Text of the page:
The study found that reducing the frequency of hair brushing may reduce the amount of hair shed.

According to the American Hair Loss Association overly aggressive brushing, backcombing or grooming that puts a lot of physical stress on the hair can cause the hair cuticle to flake and strip away.

When washing your hair, using your fingers to detangle any knots can be a gentler approach than pulling on the hair with a comb or brush.

Is there a way to treat a receding hairline and hair loss?

If you catch your hair loss early enough and stop doing tight hairstyles quite so often, your hair can often recover. However, if you have been wearing extremely tight braids, weaves, or tightly pulled back hair for many years, there is a risk of permanent hair loss.

The good news is that hair loss treatments are available. Pilot offers personalised hair loss treatment plans created for you by Australian practitioners.

The Pilot journey starts with an online assessment, which includes questions about your experience with hair loss. This is then reviewed by our local practitioners, who will create a treatment plan to tackle your hair loss.

And, once your treatment is decided upon, it's shipped to your door in discreet packaging.

Following a good haircare routine, especially for those with long hair, can also help protect your hair from any further damage. This can include using products designed to support hair growth while also laying off using heat styling tools.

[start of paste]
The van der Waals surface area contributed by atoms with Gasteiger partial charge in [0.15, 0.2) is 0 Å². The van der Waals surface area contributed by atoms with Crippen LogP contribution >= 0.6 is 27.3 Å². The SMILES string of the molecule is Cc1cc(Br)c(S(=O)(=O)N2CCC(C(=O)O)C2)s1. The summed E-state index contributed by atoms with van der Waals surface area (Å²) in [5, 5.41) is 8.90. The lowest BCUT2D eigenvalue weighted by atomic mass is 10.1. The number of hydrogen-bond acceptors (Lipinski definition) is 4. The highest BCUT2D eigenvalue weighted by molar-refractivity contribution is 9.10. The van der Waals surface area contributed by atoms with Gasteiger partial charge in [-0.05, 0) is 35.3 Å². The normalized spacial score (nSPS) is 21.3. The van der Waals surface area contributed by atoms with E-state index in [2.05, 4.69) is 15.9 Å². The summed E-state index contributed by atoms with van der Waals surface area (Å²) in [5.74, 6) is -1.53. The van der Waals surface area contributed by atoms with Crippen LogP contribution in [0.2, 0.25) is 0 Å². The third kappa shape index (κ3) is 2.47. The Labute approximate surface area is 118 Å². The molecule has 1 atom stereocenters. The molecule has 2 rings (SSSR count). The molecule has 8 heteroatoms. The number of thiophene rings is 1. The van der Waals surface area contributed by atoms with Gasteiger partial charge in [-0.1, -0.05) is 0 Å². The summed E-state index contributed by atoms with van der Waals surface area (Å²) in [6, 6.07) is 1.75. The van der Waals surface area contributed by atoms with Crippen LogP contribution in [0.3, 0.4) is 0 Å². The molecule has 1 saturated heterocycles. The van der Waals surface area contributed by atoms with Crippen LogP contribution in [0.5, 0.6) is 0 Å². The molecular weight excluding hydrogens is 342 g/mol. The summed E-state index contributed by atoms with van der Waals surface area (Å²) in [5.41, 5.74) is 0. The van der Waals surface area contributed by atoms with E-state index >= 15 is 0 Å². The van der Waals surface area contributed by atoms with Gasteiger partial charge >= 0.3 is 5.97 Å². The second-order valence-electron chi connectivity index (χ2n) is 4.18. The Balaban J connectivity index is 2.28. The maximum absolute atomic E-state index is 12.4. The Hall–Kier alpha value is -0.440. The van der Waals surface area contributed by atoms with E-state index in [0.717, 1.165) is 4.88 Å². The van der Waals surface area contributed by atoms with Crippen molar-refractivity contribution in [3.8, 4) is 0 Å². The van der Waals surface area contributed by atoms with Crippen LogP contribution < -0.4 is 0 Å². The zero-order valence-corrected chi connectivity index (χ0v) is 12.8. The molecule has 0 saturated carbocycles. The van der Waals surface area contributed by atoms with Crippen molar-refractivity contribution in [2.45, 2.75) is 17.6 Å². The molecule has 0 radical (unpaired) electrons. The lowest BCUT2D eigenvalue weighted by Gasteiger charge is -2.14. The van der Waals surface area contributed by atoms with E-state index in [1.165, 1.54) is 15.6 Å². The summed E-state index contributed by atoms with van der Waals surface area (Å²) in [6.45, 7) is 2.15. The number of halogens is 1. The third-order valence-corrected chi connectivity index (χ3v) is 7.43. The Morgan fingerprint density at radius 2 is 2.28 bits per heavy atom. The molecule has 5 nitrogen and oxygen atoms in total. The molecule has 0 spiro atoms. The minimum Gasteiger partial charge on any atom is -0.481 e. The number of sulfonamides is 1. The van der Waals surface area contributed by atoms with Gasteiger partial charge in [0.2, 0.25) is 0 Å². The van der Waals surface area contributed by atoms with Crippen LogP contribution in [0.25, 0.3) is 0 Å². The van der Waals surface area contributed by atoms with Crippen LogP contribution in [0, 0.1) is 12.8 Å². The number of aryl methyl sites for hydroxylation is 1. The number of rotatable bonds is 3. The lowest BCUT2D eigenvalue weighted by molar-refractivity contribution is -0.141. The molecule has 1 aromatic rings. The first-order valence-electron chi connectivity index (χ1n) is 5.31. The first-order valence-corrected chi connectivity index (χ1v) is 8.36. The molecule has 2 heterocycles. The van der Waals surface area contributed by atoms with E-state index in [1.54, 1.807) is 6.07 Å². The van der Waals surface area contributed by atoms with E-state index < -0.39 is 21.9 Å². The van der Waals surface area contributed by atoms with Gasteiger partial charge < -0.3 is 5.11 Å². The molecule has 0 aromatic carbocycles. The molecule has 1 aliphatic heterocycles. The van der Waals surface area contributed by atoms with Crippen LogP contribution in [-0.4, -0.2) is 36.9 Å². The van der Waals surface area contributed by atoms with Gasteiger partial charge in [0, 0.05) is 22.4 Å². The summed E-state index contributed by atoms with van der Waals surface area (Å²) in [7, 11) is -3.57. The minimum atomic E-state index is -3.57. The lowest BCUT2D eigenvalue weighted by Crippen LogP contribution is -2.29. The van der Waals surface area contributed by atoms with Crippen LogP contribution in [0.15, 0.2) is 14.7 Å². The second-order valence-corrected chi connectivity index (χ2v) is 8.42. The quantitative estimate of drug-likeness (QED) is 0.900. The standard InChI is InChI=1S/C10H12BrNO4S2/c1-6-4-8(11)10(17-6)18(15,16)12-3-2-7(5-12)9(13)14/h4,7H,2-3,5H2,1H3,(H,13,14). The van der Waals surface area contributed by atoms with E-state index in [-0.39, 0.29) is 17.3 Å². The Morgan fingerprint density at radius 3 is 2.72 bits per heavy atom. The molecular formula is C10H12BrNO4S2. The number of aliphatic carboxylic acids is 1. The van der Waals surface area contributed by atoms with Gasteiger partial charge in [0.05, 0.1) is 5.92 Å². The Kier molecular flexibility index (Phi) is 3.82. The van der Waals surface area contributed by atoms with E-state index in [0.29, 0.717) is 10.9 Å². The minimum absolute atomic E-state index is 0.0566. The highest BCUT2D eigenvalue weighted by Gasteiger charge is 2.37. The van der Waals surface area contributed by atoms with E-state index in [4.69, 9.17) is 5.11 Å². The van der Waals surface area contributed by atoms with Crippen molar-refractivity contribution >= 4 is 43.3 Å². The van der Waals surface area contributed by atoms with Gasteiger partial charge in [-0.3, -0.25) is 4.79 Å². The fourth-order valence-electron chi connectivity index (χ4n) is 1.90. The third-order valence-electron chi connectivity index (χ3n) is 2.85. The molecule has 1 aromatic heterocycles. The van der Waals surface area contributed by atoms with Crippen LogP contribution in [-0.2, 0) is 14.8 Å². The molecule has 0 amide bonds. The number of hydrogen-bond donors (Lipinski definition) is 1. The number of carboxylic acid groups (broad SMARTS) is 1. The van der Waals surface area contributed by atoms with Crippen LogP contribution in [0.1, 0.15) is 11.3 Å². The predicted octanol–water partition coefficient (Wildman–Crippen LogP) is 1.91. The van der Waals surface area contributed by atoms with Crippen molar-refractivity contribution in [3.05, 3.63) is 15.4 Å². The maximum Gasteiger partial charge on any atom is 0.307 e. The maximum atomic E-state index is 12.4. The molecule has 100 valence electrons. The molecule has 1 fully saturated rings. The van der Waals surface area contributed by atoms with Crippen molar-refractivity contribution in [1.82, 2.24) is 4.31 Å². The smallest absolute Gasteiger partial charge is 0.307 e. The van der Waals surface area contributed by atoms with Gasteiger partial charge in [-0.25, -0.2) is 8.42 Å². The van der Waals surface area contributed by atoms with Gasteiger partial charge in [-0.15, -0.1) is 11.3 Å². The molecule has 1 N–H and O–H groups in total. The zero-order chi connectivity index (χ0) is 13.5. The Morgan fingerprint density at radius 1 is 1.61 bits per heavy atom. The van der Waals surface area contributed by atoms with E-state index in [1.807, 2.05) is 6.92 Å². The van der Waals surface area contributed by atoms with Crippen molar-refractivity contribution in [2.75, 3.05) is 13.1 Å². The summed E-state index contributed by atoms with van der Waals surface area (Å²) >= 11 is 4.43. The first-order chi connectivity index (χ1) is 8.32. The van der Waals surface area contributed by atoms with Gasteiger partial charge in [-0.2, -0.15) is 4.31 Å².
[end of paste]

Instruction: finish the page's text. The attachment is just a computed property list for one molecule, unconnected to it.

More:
Pilot's Hair Growth Shampoo & Conditioner is formulated to lay the groundwork for happier, healthier and thicker hair follicles and can easily be slotted into your routine.

What hairstyles should you avoid when experiencing hair loss?

First up, avoid tying up your hair before you go to bed. You tend to move around a lot during sleep, which can cause lots of tugging at your hairline. If you must tie up your locks, be sure to do so super loosely and try to use a satin or silk pillowcase to decrease the friction (and the frizz) on your hair.

Consider also saying goodbye to wet-look hairstyles. While you might be able to achieve a slick bun or ponytail with wet hair, you are also running the risk of stretching the hair by up to a third and risking breakage.

The same goes for sleeping on wet hair, which can also cause tangles and breakage.

Other styles that can be harsh on your hair are tight braids, weaves, buns, dreadlocks, and a high ponytail.

Need hair tips to repair hair loss? Opt for a loose low ponytail to give your hair a rest. Wearing your hair in a natural, loose style that does not put any tension on your hair or scalp is best.

What is the best way to tie up hair without it causing potential hair loss?

The best way of tying up hair can be summed up in one word: loosely! It's also worth looking at the type of hair tie you use on your hair. Where possible, avoid the rubber band style hair tie and look for one that is covered in material and without metal.

Other hair tie options include using plastic bobble ties, using bobby pins to keep your twist in place or even a claw clip to give your hair a break.

One of the big reasons we use tight hairstyles is to try and control frizz to give a neat overall look. If you want to sport a high bun, try to do one that sits loosely on your crown and has no tension on your scalp.

If you're worried about hair loss and are not sure where to start, let our Pilot practitioners help you.

Photo Credit: HBO